Written by | Themed Shoot

Max Sabin provides us with one of the most grounded and visceral exclusive shoots that we have had the privilege of showcasing as he touches on so many real-life narratives and emotions in his interpretation of his given theme “Crossroads” which he presents via 5 original images.


The term “Crossroads” is an interesting word. It can be used to describe streets and roadways, or a big decision during a tough time. When I think of it, I think of the latter definition. My own life has been shaped by the choices I’ve made at certain “crossroads”, with the outcomes still very relevant in my life as a young adult today.

For this themed challenge, I decided to take several shots that represented moments that come to my mind when I think of a moral crossroads during war, including examples like looking back on a fallen comrade, struggling to save a friend that has been mortally wounded, or questioning the actions of yourself, your comrades, military or the enemy during the war. I know that the figures I used come from a fictional galaxy caught up in a fictional war, but in essence, war is war, no matter how its told.

People die on all sides of it, and it’s brutal. While taking these shots, I told myself that, “A person can only watch so much death before he hopes it comes for him”, and that is what I based the emotion of these shots after. Although I’ve never served in the Armed Forces, I’ve talked with several veterans who have, and from their stories I’ve tried my best to capture what it truly means to question oneself during a time as awful and unforgiving as war. Each image I’ve taken conveys a different but overarching meaning that is similar, if you know what I mean. They all deal with loss, sadness, anger…all emotions that one would feel if a friend was shot right beside you and there was nothing you could do to save them.

Before I describe each of the images, I want to reiterate the fact that I’ve never served, never killed a person, and the only thing I’ve done that is anywhere remotely close to being in “combat” is playing paintball as a little kid, which is still nothing like being in the heat of war. I mean no disrespect, and the descriptions are based off of stories I’ve heard from Veterans of World War II, Vietnam, Gulf War and the fighting in Iraq and Afghanistan.



This is probably the most basic of all the shots. Using a Sideshow 1/6 Stormtrooper from the “Jedha Patrol”, I captured him looking off into the distance thinking about what this war had transpired into. Super weapons, planet killers, massacring civilians, etc. I know Stormtroopers were trained to not question orders, but after witnessing so much violence, one can either accept that reality or question why must it continue…that is what this trooper is thinking about.



This shot captures the second a standard clone of the 212th Attack Battalion was hit in the chest by a Separatist round, and he fell dead into the arms of a Clone Paratrooper who was right behind him. It goes to show that, despite being two completely different types of soldiers, clones were brothers and helped one another even in life and death.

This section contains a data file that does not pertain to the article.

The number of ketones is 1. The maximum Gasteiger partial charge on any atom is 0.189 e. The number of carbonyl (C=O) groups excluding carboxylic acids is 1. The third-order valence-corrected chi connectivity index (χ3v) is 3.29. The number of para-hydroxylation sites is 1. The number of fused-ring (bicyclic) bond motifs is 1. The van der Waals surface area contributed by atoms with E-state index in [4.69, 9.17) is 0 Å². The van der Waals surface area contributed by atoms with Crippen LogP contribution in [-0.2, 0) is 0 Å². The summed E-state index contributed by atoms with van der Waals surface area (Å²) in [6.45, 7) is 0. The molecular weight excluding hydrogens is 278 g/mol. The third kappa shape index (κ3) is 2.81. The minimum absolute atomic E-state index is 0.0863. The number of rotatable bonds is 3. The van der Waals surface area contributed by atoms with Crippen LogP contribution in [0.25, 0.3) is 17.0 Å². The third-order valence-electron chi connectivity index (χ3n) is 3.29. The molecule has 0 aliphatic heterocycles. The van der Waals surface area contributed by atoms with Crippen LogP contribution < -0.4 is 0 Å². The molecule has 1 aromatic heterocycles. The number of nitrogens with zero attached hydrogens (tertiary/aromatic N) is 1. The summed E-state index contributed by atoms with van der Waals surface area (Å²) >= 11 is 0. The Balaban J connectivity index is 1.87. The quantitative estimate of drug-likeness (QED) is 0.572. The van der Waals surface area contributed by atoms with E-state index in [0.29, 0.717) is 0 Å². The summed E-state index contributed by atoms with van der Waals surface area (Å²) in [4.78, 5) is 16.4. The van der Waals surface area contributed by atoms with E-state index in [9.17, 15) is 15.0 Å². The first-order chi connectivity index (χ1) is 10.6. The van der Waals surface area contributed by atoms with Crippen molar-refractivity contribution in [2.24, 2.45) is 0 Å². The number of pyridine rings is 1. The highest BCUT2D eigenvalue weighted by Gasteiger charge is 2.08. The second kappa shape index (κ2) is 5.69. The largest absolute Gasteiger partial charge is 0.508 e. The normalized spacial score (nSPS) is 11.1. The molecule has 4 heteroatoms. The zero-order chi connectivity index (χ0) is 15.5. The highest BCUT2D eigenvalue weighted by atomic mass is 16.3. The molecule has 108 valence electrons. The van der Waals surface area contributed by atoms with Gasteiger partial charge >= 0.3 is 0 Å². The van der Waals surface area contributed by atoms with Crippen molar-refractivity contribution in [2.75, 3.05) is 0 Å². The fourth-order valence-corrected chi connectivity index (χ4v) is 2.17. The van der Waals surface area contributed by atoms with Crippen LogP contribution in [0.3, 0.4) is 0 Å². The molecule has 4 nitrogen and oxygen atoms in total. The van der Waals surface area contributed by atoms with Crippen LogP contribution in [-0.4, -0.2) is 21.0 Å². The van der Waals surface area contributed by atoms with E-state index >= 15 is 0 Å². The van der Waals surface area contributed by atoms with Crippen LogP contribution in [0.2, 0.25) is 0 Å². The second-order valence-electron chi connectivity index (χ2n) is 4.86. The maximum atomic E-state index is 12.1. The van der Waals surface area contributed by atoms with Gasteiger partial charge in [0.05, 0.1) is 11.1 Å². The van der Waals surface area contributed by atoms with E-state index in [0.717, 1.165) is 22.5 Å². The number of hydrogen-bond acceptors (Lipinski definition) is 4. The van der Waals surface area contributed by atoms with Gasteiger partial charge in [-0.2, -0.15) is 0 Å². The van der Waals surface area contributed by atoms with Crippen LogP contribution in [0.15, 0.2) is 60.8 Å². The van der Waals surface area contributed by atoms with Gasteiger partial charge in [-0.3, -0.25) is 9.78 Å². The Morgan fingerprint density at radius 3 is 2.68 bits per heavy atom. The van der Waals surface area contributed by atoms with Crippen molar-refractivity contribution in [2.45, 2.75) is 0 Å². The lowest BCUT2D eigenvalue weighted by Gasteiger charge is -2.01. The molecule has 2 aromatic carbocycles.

The Fallen


The universal symbol for a fallen soldier is the rifle in the ground with the helmet on the stock. It symbolizes a makeshift grave and the camaraderie that exists between soldiers. For this shot I made it seem that the veterans were already moving on, as they had already seen stuff like this before, but the trooper looking back is new, and has never seen death up close like this. He looks back as everyone else moves on, thinking to himself “What have I gotten myself into?”

The Wounded


I based the shot of the Scout’s on one I saw in a Vietnam War book that was in my library in High School. I took the image from the perspective of a cameraman who just happened to raise his camera at the perfect time to catch the heartbreaking moment. The scouts are doing everything in their power to save a wounded comrade, but it is useless. The lack of faces really implies the saying that, in war, everyone is the same.



The last shot was based on the scene from Stanley Kubrick’s 1987 war movie “Full Metal Jacket”, when Animal Mother is standing over the bodies of his two fellow Marines and says “Better them than me”. It’s a powerful saying that goes against all the camaraderie and brotherhood meanings in the military I was talking about previously. At the end of the day, the main goal of war for the soldier is to make it home alive. Some will do just that, while others will die on the battlefields or be captured and spend the rest of the war in a camp. With this final image, I wanted it to seem as if the trooper looking down was a veteran, taking note of the fallen “new guy” who was I’ll experienced and unprepared for the brutality of war.

From these images, I tried to make some parallels between a fictional war in outer space and a lot of the wars that many people know, study and even continue to fight in today. I used figures from the Hasbro 6′ Star Wars The Black Series line of toys and the Sideshow Collectibles exclusive 1/6 scale Stormtrooper “Jedha Patrol” figure. They are all marvellous figures and can be found online wherever action figures are sold or in person at select retailers. I’d like to thank the fine people at Exclu Media for giving me the chance to be featured, and thank you the reader for taking time out of your day to read this short summary of my shots.

A huge thank you goes to Max for really digging deep with such an incredible shoot coupled with his amazing knack for provocative narratives which make for one of our most thorough exclusive shoots to date. Be sure to catch more of Max’s work over on Instagram @shotsfromsabin and for more exclusive toy photography shoots youre in the right place.



Last modified: June 27, 2017

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